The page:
Last week, during a full council meeting, a fiery exchange between Conservative Robin Garrido and Labour’s John Warmisham shed more light on the reasons why residents are facing years without insulation.
“I’m as frustrated as anybody as a Pendleton ward councilor but across the country there are hundreds of tower blocks, offices, hospitals having to be recladded,” Coun Warmisham said.
“You’re having a difficulty in getting a workforce and that’s not helped the situation. You need specialized people to do this.
“We had to go to Australia to look for our cladding.”
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That was in response to Coun Garrido’s call on Paul Dennett, the city’s Labor mayor, to take ‘immediate action to solve these problems’.
In further interviews with this newspaper, Coun Garrido said ‘we cannot have elderly people and children go cold because they cannot afford it’, and Coun Warmisham said conversations were in place between himself, the mayor, and Pendleton Together over a larger winter energy allowance for residents.
When approached by the Evening News in response to the calls, deputy mayor Coun John Merry recognized residents were ‘suffering this winter – there are no two ways about it.
His statement continued: “The reason the cladding had to be taken off the blocks was for resident safety. After Grenfell, it has been revealed there has been a national failure of building regulations and we are now legally obliged to remove and replace all cladding made.” from these materials.
“From the perspective of the Council we are working as hard and fast as we can with the resources we have available. Salford was one of the first Councils in the country to announce the removal and replacement of its cladded blocks – but government blocked our attempts to finance the speedy removal and replacement locally, and then also told us that Pendleton Together’s [PTOL] blocks were not eligible for government grant money.
“After a lengthy process of acquiring private finance on private finance markets, PTOL have removed the dangerous cladding. But structural issues have slowed down work – alongside international supply-chain shortages and national labor shortages.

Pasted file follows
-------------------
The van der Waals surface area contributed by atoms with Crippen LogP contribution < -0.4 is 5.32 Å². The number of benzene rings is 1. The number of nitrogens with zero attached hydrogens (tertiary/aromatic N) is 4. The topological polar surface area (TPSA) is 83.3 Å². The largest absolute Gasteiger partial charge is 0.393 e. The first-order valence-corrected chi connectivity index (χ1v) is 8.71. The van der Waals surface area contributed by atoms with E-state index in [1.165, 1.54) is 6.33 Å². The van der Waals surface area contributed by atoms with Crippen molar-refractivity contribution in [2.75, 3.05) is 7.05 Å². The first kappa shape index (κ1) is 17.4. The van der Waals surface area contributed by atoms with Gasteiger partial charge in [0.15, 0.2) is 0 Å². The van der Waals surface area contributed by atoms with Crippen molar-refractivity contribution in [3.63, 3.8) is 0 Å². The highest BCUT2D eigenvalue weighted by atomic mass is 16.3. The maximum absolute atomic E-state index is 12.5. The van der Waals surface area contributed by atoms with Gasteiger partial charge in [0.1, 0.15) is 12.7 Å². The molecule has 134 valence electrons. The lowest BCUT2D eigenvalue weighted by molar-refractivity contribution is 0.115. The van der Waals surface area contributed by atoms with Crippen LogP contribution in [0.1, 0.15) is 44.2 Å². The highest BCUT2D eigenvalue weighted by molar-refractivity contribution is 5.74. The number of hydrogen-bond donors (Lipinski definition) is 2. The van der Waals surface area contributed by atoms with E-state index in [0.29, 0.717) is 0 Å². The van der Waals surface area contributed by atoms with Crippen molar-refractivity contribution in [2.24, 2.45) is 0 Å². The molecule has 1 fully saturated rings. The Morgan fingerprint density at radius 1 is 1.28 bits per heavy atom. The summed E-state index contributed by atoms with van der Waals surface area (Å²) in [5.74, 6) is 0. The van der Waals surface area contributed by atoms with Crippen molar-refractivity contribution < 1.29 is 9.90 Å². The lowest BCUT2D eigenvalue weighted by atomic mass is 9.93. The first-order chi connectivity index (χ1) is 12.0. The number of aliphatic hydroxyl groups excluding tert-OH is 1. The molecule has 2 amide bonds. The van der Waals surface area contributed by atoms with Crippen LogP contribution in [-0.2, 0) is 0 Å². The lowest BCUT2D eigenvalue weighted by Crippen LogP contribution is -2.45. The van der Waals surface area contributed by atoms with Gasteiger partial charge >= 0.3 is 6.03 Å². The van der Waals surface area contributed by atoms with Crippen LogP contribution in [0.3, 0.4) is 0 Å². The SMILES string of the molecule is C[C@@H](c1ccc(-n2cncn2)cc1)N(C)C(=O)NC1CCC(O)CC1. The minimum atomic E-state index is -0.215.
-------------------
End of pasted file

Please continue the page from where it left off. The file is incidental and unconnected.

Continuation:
“Despite no financial support from government, the PTOL has offered £30 a month in payments to residents to assist with their heating bills and conversations are ongoing as to whether that amount might be increased – particularly considering the increased price of fuel we are experiencing nationally. .
“PTOL have also offered to negotiate increased payments with any residents who can share their utility and heating bills – and I encourage any affected resident to approach them on that offer.
“That said, the only real solution to the situation facing residents today is the completion of the works which will be done as soon as is humanly possible. Both Council and PTOL are working closely together on this, with the full support of the City Mayor.”
Pendleton Together added it was ‘sorry to hear any examples of residents facing difficulties’.
A spokesperson said: “Pendleton Together know that some of our residents face difficulties heating their home every winter. Where this is due to energy prices or financial hardship we provide specialist staff who can advise on the support available and work with them to offer reassurance. This is a service we have always provided and will continue to provide after the program of fire safety works is complete.
“Where electricity consumption has risen due to the program of fire safety works, we are compensating residents for that difference so that none of them are left out of pocket. We have reviewed and tested our calculations and they have risen in line with energy prices. These payments are available to every tenant and leaseholder within all of our nine blocks and should adequately compensate the majority.
Where a resident has contacted us because their property is affected above a typical level, we have worked with them to provide additional payments tailored to their specific circumstances.
Any resident who feels they are out of pocket should contact us at once and our dedicated energy team will work with them to provide support. We are currently finalizing our plans for compensating residents who remain affected next winter and will write to them in due course. We can confirm that we will continue to work to our commitment that no resident is left out of pocket due to the rise in electricity consumption during the cladding replacement works.
“Where residents have reported water or damp, our contractors have worked to provide additional weatherproofing where required. We are addressing all of the concerns we are aware of and will continue to respond to any that are reported. If a resident is concerned for their health due to their home, they should contact us immediately for advice.
Some names have been changed to protect the identities of our sources.
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George Holan is chief editor at Plainsmen Post and has articles published in many notable publications in the last decade.